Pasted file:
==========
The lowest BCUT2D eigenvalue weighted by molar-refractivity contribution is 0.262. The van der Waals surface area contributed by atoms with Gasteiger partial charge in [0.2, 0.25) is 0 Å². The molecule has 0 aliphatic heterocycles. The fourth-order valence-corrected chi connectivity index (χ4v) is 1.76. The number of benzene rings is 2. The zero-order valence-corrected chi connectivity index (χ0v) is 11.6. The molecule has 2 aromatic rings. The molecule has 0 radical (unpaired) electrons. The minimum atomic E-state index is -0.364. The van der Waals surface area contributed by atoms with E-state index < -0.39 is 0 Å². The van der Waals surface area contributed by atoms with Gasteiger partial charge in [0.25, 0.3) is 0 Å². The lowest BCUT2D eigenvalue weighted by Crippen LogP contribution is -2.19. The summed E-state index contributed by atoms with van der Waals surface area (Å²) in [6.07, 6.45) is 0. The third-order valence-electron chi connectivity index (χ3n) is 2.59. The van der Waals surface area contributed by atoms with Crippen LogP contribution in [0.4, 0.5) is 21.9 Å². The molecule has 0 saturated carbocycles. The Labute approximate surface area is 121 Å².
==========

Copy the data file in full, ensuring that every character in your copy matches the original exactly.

The lowest BCUT2D eigenvalue weighted by molar-refractivity contribution is 0.262. The van der Waals surface area contributed by atoms with Gasteiger partial charge in [0.2, 0.25) is 0 Å². The molecule has 0 aliphatic heterocycles. The fourth-order valence-corrected chi connectivity index (χ4v) is 1.76. The number of benzene rings is 2. The zero-order valence-corrected chi connectivity index (χ0v) is 11.6. The molecule has 2 aromatic rings. The molecule has 0 radical (unpaired) electrons. The minimum atomic E-state index is -0.364. The van der Waals surface area contributed by atoms with E-state index < -0.39 is 0 Å². The van der Waals surface area contributed by atoms with Gasteiger partial charge in [0.25, 0.3) is 0 Å². The lowest BCUT2D eigenvalue weighted by Crippen LogP contribution is -2.19. The summed E-state index contributed by atoms with van der Waals surface area (Å²) in [6.07, 6.45) is 0. The third-order valence-electron chi connectivity index (χ3n) is 2.59. The van der Waals surface area contributed by atoms with Crippen LogP contribution in [0.4, 0.5) is 21.9 Å². The molecule has 0 saturated carbocycles. The Labute approximate surface area is 121 Å².